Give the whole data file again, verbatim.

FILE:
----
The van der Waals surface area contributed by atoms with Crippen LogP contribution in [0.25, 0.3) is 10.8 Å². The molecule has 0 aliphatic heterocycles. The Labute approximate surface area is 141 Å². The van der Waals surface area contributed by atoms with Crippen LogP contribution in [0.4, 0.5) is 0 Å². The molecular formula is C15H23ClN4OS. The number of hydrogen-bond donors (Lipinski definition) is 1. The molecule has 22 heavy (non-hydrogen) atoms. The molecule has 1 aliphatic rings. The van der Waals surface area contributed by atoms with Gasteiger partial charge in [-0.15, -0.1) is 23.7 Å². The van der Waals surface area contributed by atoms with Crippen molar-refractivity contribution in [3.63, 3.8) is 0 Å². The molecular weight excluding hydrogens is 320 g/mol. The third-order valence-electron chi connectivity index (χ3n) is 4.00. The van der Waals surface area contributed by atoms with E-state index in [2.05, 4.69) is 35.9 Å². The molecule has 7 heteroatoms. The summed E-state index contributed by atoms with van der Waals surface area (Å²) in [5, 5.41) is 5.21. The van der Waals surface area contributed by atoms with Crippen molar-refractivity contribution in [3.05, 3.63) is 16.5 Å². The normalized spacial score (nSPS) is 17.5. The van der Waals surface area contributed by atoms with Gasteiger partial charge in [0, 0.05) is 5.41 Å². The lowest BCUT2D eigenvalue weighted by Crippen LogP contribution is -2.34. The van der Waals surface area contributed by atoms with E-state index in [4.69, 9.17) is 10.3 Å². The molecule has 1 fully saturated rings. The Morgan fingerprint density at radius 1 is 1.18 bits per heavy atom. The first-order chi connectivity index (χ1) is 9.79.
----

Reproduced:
The van der Waals surface area contributed by atoms with Crippen LogP contribution in [0.25, 0.3) is 10.8 Å². The molecule has 0 aliphatic heterocycles. The Labute approximate surface area is 141 Å². The van der Waals surface area contributed by atoms with Crippen LogP contribution in [0.4, 0.5) is 0 Å². The molecular formula is C15H23ClN4OS. The number of hydrogen-bond donors (Lipinski definition) is 1. The molecule has 22 heavy (non-hydrogen) atoms. The molecule has 1 aliphatic rings. The van der Waals surface area contributed by atoms with Gasteiger partial charge in [-0.15, -0.1) is 23.7 Å². The van der Waals surface area contributed by atoms with Crippen molar-refractivity contribution in [3.63, 3.8) is 0 Å². The molecular weight excluding hydrogens is 320 g/mol. The third-order valence-electron chi connectivity index (χ3n) is 4.00. The van der Waals surface area contributed by atoms with E-state index in [2.05, 4.69) is 35.9 Å². The molecule has 7 heteroatoms. The summed E-state index contributed by atoms with van der Waals surface area (Å²) in [5, 5.41) is 5.21. The van der Waals surface area contributed by atoms with Crippen molar-refractivity contribution in [3.05, 3.63) is 16.5 Å². The normalized spacial score (nSPS) is 17.5. The van der Waals surface area contributed by atoms with Gasteiger partial charge in [0, 0.05) is 5.41 Å². The lowest BCUT2D eigenvalue weighted by Crippen LogP contribution is -2.34. The van der Waals surface area contributed by atoms with E-state index in [4.69, 9.17) is 10.3 Å². The molecule has 1 fully saturated rings. The Morgan fingerprint density at radius 1 is 1.18 bits per heavy atom. The first-order chi connectivity index (χ1) is 9.79.